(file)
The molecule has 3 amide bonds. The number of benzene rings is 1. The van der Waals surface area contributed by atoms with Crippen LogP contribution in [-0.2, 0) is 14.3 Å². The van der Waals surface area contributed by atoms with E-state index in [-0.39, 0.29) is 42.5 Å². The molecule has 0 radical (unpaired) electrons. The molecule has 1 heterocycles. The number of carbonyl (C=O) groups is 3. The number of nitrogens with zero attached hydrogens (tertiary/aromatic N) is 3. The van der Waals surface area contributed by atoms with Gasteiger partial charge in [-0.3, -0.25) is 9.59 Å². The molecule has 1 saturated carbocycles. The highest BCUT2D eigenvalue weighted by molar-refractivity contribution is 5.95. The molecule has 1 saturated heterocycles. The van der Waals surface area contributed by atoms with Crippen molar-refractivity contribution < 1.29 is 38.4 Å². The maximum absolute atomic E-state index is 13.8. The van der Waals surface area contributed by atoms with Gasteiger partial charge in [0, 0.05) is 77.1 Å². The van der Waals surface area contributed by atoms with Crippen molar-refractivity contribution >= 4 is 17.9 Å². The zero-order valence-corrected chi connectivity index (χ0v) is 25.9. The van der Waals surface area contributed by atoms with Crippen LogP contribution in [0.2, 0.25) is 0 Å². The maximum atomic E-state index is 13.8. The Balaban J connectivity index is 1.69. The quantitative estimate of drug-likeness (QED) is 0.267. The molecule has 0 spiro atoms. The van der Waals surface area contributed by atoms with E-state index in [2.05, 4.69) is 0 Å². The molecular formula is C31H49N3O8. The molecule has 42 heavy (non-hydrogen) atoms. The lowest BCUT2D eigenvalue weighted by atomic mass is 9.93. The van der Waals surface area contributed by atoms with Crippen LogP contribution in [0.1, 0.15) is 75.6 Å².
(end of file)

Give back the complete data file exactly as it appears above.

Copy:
The molecule has 3 amide bonds. The number of benzene rings is 1. The van der Waals surface area contributed by atoms with Crippen LogP contribution in [-0.2, 0) is 14.3 Å². The van der Waals surface area contributed by atoms with E-state index in [-0.39, 0.29) is 42.5 Å². The molecule has 0 radical (unpaired) electrons. The molecule has 1 heterocycles. The number of carbonyl (C=O) groups is 3. The number of nitrogens with zero attached hydrogens (tertiary/aromatic N) is 3. The van der Waals surface area contributed by atoms with Gasteiger partial charge in [-0.3, -0.25) is 9.59 Å². The molecule has 1 saturated carbocycles. The highest BCUT2D eigenvalue weighted by molar-refractivity contribution is 5.95. The molecule has 1 saturated heterocycles. The van der Waals surface area contributed by atoms with Crippen molar-refractivity contribution < 1.29 is 38.4 Å². The maximum absolute atomic E-state index is 13.8. The van der Waals surface area contributed by atoms with Gasteiger partial charge in [0, 0.05) is 77.1 Å². The van der Waals surface area contributed by atoms with Crippen molar-refractivity contribution >= 4 is 17.9 Å². The zero-order valence-corrected chi connectivity index (χ0v) is 25.9. The van der Waals surface area contributed by atoms with Crippen LogP contribution in [0.2, 0.25) is 0 Å². The maximum atomic E-state index is 13.8. The Balaban J connectivity index is 1.69. The quantitative estimate of drug-likeness (QED) is 0.267. The molecule has 0 spiro atoms. The van der Waals surface area contributed by atoms with E-state index in [2.05, 4.69) is 0 Å². The molecular formula is C31H49N3O8. The molecule has 42 heavy (non-hydrogen) atoms. The lowest BCUT2D eigenvalue weighted by atomic mass is 9.93. The van der Waals surface area contributed by atoms with Crippen LogP contribution in [0.1, 0.15) is 75.6 Å².